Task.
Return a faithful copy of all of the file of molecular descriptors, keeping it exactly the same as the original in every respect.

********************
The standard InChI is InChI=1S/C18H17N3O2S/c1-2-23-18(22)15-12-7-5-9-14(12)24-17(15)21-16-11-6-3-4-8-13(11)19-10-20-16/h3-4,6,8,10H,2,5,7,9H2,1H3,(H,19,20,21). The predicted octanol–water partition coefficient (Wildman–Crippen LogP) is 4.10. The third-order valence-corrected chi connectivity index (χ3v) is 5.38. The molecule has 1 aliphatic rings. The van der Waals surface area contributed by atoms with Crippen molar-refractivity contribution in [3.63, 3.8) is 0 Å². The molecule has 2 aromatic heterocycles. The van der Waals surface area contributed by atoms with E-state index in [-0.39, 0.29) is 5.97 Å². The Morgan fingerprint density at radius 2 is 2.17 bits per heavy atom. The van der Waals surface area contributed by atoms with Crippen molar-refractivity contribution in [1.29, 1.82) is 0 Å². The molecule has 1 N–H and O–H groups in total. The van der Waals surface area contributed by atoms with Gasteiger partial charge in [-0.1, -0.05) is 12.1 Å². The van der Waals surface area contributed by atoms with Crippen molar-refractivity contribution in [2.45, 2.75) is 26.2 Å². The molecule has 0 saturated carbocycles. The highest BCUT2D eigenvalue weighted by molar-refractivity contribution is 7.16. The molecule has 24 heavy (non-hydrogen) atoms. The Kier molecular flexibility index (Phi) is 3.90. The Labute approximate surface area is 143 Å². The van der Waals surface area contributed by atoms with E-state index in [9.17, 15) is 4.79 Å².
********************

The standard InChI is InChI=1S/C18H17N3O2S/c1-2-23-18(22)15-12-7-5-9-14(12)24-17(15)21-16-11-6-3-4-8-13(11)19-10-20-16/h3-4,6,8,10H,2,5,7,9H2,1H3,(H,19,20,21). The predicted octanol–water partition coefficient (Wildman–Crippen LogP) is 4.10. The third-order valence-corrected chi connectivity index (χ3v) is 5.38. The molecule has 1 aliphatic rings. The van der Waals surface area contributed by atoms with Crippen molar-refractivity contribution in [3.63, 3.8) is 0 Å². The molecule has 2 aromatic heterocycles. The van der Waals surface area contributed by atoms with E-state index in [-0.39, 0.29) is 5.97 Å². The Morgan fingerprint density at radius 2 is 2.17 bits per heavy atom. The van der Waals surface area contributed by atoms with Crippen molar-refractivity contribution in [1.29, 1.82) is 0 Å². The molecule has 1 N–H and O–H groups in total. The van der Waals surface area contributed by atoms with Gasteiger partial charge in [-0.1, -0.05) is 12.1 Å². The van der Waals surface area contributed by atoms with Crippen molar-refractivity contribution in [2.45, 2.75) is 26.2 Å². The molecule has 0 saturated carbocycles. The highest BCUT2D eigenvalue weighted by molar-refractivity contribution is 7.16. The molecule has 24 heavy (non-hydrogen) atoms. The Kier molecular flexibility index (Phi) is 3.90. The Labute approximate surface area is 143 Å². The van der Waals surface area contributed by atoms with E-state index in [9.17, 15) is 4.79 Å².